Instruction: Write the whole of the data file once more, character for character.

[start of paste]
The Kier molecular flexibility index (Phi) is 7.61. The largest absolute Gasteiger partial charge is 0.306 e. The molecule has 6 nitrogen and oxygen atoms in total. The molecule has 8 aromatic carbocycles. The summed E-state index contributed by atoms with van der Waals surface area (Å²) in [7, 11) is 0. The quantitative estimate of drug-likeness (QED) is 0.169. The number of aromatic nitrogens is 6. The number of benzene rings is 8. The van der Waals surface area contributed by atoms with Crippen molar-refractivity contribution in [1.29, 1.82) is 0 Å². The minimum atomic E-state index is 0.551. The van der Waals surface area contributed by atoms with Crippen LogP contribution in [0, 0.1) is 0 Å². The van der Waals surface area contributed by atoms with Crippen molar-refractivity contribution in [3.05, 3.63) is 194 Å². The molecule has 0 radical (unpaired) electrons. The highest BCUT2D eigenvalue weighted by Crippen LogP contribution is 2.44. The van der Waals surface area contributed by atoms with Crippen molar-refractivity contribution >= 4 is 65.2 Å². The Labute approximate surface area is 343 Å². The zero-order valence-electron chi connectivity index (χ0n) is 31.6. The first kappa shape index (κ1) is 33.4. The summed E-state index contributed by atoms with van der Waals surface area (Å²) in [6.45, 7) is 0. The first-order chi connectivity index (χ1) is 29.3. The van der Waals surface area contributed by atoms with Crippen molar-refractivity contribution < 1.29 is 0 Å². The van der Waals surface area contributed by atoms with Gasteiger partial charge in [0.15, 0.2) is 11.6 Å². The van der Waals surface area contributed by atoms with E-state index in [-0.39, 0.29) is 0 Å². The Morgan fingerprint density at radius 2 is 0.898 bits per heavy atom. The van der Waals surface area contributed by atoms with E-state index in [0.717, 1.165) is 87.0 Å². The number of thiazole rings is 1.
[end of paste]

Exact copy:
The Kier molecular flexibility index (Phi) is 7.61. The largest absolute Gasteiger partial charge is 0.306 e. The molecule has 6 nitrogen and oxygen atoms in total. The molecule has 8 aromatic carbocycles. The summed E-state index contributed by atoms with van der Waals surface area (Å²) in [7, 11) is 0. The quantitative estimate of drug-likeness (QED) is 0.169. The number of aromatic nitrogens is 6. The number of benzene rings is 8. The van der Waals surface area contributed by atoms with Crippen molar-refractivity contribution in [1.29, 1.82) is 0 Å². The minimum atomic E-state index is 0.551. The van der Waals surface area contributed by atoms with Crippen LogP contribution in [0, 0.1) is 0 Å². The van der Waals surface area contributed by atoms with Crippen molar-refractivity contribution in [3.05, 3.63) is 194 Å². The molecule has 0 radical (unpaired) electrons. The highest BCUT2D eigenvalue weighted by Crippen LogP contribution is 2.44. The van der Waals surface area contributed by atoms with Crippen molar-refractivity contribution >= 4 is 65.2 Å². The Labute approximate surface area is 343 Å². The zero-order valence-electron chi connectivity index (χ0n) is 31.6. The first kappa shape index (κ1) is 33.4. The summed E-state index contributed by atoms with van der Waals surface area (Å²) in [6.45, 7) is 0. The first-order chi connectivity index (χ1) is 29.3. The van der Waals surface area contributed by atoms with Crippen molar-refractivity contribution < 1.29 is 0 Å². The van der Waals surface area contributed by atoms with Gasteiger partial charge in [0.15, 0.2) is 11.6 Å². The van der Waals surface area contributed by atoms with E-state index in [-0.39, 0.29) is 0 Å². The Morgan fingerprint density at radius 2 is 0.898 bits per heavy atom. The van der Waals surface area contributed by atoms with E-state index in [0.717, 1.165) is 87.0 Å². The number of thiazole rings is 1.